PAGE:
If you’re an Apple owner who has ever been in need of an iPhone or MacBook repair, you’ve more than likely experienced waiting in line at your nearest Apple store’s Genius Bar so an authorized Apple technician can tell you what’s wrong and how much it will cost to fix it. If the device is out of warranty, it will probably be expensive to fix. And while other companies can repair an Apple product for you, you run the risk of invalidating your device’s warranty. Right-to-repair activists are looking to change this. Companies like Consumer Reports (CR), the EFF and iFixit are among the names that are helping the right-to-repair movement grow and have been fighting for standards that would force manufacturers to make it legal and practical for consumers, or independent repair shops, to fix devices.
In the past, Apple has restricted the types of repairs that independent companies and third party technicians can do, arguing that it was too difficult for non-Apple authorized techs to perform repairs, and that such repairs could endanger the security of Apple products. In fact, the company is known to join others in the tech industry to fight legislation that would make it easier for consumers to repair their Apple hardware.
However, as the right-to-repair movement grows, the company may be relenting. Multiplatform and multimedia publication group, Motherboard reports that an internal Apple document shows the company could be shifting its stance on the right-to-repair movement. A presentation sent to some repair companies in April 2018 indicates that Apple has given them access to Apple diagnosis software, a wide variety of genuine Apple repair parts, and repair training. It also places no restrictions on the types of repairs that independent firms are permitted to do.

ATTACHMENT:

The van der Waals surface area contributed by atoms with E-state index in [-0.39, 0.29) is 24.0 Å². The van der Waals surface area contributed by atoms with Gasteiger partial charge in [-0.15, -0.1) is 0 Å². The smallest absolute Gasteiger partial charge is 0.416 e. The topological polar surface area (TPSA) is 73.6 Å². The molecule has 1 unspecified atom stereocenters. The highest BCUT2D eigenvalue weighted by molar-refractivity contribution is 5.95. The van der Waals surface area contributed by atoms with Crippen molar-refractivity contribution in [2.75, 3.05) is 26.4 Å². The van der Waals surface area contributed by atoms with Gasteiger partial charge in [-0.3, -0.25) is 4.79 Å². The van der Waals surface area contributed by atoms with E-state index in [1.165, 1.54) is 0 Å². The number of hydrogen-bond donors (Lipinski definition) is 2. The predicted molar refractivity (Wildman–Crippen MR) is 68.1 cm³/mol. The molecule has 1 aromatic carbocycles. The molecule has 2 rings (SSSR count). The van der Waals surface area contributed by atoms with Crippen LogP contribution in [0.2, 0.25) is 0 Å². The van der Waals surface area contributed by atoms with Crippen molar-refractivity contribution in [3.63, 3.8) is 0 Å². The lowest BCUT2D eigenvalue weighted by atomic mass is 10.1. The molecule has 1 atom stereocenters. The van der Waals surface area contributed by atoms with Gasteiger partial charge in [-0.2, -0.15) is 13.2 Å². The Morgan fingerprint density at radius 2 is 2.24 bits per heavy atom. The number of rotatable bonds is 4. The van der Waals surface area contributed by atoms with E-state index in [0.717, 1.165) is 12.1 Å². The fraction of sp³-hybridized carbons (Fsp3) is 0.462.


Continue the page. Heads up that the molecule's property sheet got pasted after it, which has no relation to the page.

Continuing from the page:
“Manufacturers say it would undermine their security models, but if it’s possible for them to do what this document is saying and roll out their diagnostic software to thousands of unaffiliated companies, then lobbyists have been lying to legislators,” iFixit’s Kyle Wiens told Motherboard.
Of course, it isn’t just Apple that has been holding tight to repairs. Other tech companies like LG, Samsung, Microsoft and John Deere have made it difficult for consumers to have their products fixed at places other than “authorized repair” shops. Whether Apple is bracing for future right-to-repair legislation or is using this as an attempt to negotiate the impending legislation on their own terms, if Motherboard’s reports prove to be accurate, this could be a big boost for consumer rights.